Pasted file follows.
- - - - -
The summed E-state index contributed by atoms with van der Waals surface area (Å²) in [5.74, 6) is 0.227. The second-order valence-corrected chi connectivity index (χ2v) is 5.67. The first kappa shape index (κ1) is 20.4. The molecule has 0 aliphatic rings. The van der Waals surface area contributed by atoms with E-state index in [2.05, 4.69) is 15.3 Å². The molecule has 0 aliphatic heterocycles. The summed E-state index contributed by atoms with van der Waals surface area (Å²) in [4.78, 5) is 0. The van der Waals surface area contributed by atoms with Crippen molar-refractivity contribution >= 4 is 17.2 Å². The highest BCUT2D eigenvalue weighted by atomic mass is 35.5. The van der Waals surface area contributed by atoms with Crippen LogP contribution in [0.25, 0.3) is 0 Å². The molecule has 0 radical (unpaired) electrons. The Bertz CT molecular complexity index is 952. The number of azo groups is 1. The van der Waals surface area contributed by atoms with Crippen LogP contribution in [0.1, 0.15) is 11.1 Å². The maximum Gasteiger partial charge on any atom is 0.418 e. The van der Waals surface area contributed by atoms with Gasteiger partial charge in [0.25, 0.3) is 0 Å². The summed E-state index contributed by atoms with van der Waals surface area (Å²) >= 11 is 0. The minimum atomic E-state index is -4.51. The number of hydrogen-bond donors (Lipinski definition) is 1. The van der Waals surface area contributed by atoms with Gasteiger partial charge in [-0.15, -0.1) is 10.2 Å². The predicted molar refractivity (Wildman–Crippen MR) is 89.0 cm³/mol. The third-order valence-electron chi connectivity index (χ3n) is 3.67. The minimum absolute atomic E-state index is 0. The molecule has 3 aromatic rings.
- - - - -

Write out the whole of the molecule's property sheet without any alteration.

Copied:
The summed E-state index contributed by atoms with van der Waals surface area (Å²) in [5.74, 6) is 0.227. The second-order valence-corrected chi connectivity index (χ2v) is 5.67. The first kappa shape index (κ1) is 20.4. The molecule has 0 aliphatic rings. The van der Waals surface area contributed by atoms with E-state index in [2.05, 4.69) is 15.3 Å². The molecule has 0 aliphatic heterocycles. The summed E-state index contributed by atoms with van der Waals surface area (Å²) in [4.78, 5) is 0. The van der Waals surface area contributed by atoms with Crippen molar-refractivity contribution >= 4 is 17.2 Å². The highest BCUT2D eigenvalue weighted by atomic mass is 35.5. The van der Waals surface area contributed by atoms with Crippen LogP contribution in [0.25, 0.3) is 0 Å². The molecule has 0 radical (unpaired) electrons. The Bertz CT molecular complexity index is 952. The number of azo groups is 1. The van der Waals surface area contributed by atoms with Crippen LogP contribution in [0.1, 0.15) is 11.1 Å². The maximum Gasteiger partial charge on any atom is 0.418 e. The van der Waals surface area contributed by atoms with Gasteiger partial charge in [0.25, 0.3) is 0 Å². The summed E-state index contributed by atoms with van der Waals surface area (Å²) >= 11 is 0. The minimum atomic E-state index is -4.51. The number of hydrogen-bond donors (Lipinski definition) is 1. The van der Waals surface area contributed by atoms with Gasteiger partial charge in [-0.15, -0.1) is 10.2 Å². The predicted molar refractivity (Wildman–Crippen MR) is 89.0 cm³/mol. The third-order valence-electron chi connectivity index (χ3n) is 3.67. The minimum absolute atomic E-state index is 0. The molecule has 3 aromatic rings.